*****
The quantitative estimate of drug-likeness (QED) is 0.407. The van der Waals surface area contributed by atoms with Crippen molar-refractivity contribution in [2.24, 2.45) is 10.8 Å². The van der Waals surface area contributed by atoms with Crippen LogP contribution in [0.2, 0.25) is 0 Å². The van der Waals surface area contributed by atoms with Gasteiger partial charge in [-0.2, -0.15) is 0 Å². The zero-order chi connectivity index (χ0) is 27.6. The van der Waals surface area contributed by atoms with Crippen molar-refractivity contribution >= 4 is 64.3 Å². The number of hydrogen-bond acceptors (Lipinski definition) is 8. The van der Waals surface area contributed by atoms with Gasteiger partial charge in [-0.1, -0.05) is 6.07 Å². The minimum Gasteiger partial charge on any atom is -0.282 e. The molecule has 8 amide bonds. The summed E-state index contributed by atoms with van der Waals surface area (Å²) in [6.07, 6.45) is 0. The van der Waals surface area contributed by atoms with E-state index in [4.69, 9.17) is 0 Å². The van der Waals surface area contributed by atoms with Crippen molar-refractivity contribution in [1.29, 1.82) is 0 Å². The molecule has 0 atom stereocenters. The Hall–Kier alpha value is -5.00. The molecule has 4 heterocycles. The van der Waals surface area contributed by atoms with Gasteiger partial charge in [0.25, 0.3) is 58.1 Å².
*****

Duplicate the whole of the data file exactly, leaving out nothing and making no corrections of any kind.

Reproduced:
The quantitative estimate of drug-likeness (QED) is 0.407. The van der Waals surface area contributed by atoms with Crippen molar-refractivity contribution in [2.24, 2.45) is 10.8 Å². The van der Waals surface area contributed by atoms with Crippen LogP contribution in [0.2, 0.25) is 0 Å². The van der Waals surface area contributed by atoms with Gasteiger partial charge in [-0.2, -0.15) is 0 Å². The zero-order chi connectivity index (χ0) is 27.6. The van der Waals surface area contributed by atoms with Crippen molar-refractivity contribution >= 4 is 64.3 Å². The number of hydrogen-bond acceptors (Lipinski definition) is 8. The van der Waals surface area contributed by atoms with Gasteiger partial charge in [-0.1, -0.05) is 6.07 Å². The minimum Gasteiger partial charge on any atom is -0.282 e. The molecule has 8 amide bonds. The summed E-state index contributed by atoms with van der Waals surface area (Å²) in [6.07, 6.45) is 0. The van der Waals surface area contributed by atoms with E-state index in [4.69, 9.17) is 0 Å². The van der Waals surface area contributed by atoms with Crippen molar-refractivity contribution in [1.29, 1.82) is 0 Å². The molecule has 0 atom stereocenters. The Hall–Kier alpha value is -5.00. The molecule has 4 heterocycles. The van der Waals surface area contributed by atoms with Gasteiger partial charge in [0.25, 0.3) is 58.1 Å².